In today’s world, wireless mobile communications devices are creating new dimensions of interconnectedness between people, places, and urban infrastructure. This ubiquitous connectivity within the urban population can be observed and interpreted in real-time, through aggregate records collected from communication networks. Real-time visualizations expose the dynamics of the contemporary city as urban systems coalesce: traces of information and communication networks, movement patterns of people and transportation systems, spatial and social usage of streets and neighborhoods. Observing the real-time city becomes a means to understanding the present and anticipating the future of urban environments. In the visualizations of Real Time Rome we synthesize data from various real-time networks to understand patterns of daily life in Rome.

MIT  SENSEable City Lab
The real-time city is now real! The increasing deployment of sensors and hand-held electronics in recent years is allowing a new approach to the study of the built environment. The way we describe and understand cities is being radically transformed - alongside the tools we use to design them and impact on their physical structure. Studying these changes from a critical point of view and anticipating them is the goal of the SENSEable City Laboratory, a new research initiative at the Massachusetts Institute of Technology.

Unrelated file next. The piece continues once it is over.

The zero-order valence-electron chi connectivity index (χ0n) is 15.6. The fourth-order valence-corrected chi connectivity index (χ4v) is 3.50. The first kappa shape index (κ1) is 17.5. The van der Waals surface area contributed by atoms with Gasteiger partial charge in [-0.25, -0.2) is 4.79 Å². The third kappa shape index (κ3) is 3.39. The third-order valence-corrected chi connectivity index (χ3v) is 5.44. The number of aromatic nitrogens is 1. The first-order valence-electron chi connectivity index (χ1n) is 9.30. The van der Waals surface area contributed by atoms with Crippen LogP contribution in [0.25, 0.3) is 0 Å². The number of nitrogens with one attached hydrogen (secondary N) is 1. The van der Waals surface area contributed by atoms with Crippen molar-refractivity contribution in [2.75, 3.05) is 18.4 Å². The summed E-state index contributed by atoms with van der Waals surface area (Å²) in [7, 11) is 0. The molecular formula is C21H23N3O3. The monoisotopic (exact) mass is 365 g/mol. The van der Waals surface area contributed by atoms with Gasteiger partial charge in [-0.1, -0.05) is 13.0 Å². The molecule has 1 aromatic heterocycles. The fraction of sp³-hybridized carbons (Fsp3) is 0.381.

MIT SENSEable City Lab

The real-time city is now real! The increasing deployment of sensors and hand-held electronics in recent years is allowing a new approach to the study of the built environment. The way we describe and understand cities is being radically transformed - alongside the tools we use to design them and impact on their physical structure. Studying these changes from a critical point of view and anticipating them is the goal of the SENSEable City Laboratory, a new research initiative at the Massachusetts Institute of Technology.

gangurru:

Technology Review: A Better Solar Collector

Looking to make solar panels cheaper, MIT researchers have created sheets of glass coated with advanced organic dyes that more efficiently concentrate sunlight. The researchers, whose results appear in this week’s issue of Science, say that the coated glass sheets could eventually make solar power as cheap as electricity from fossil fuels.

gangurru:

Technology Review: A Better Solar Collector

Looking to make solar panels cheaper, MIT researchers have created sheets of glass coated with advanced organic dyes that more efficiently concentrate sunlight. The researchers, whose results appear in this week’s issue of Science, say that the coated glass sheets could eventually make solar power as cheap as electricity from fossil fuels.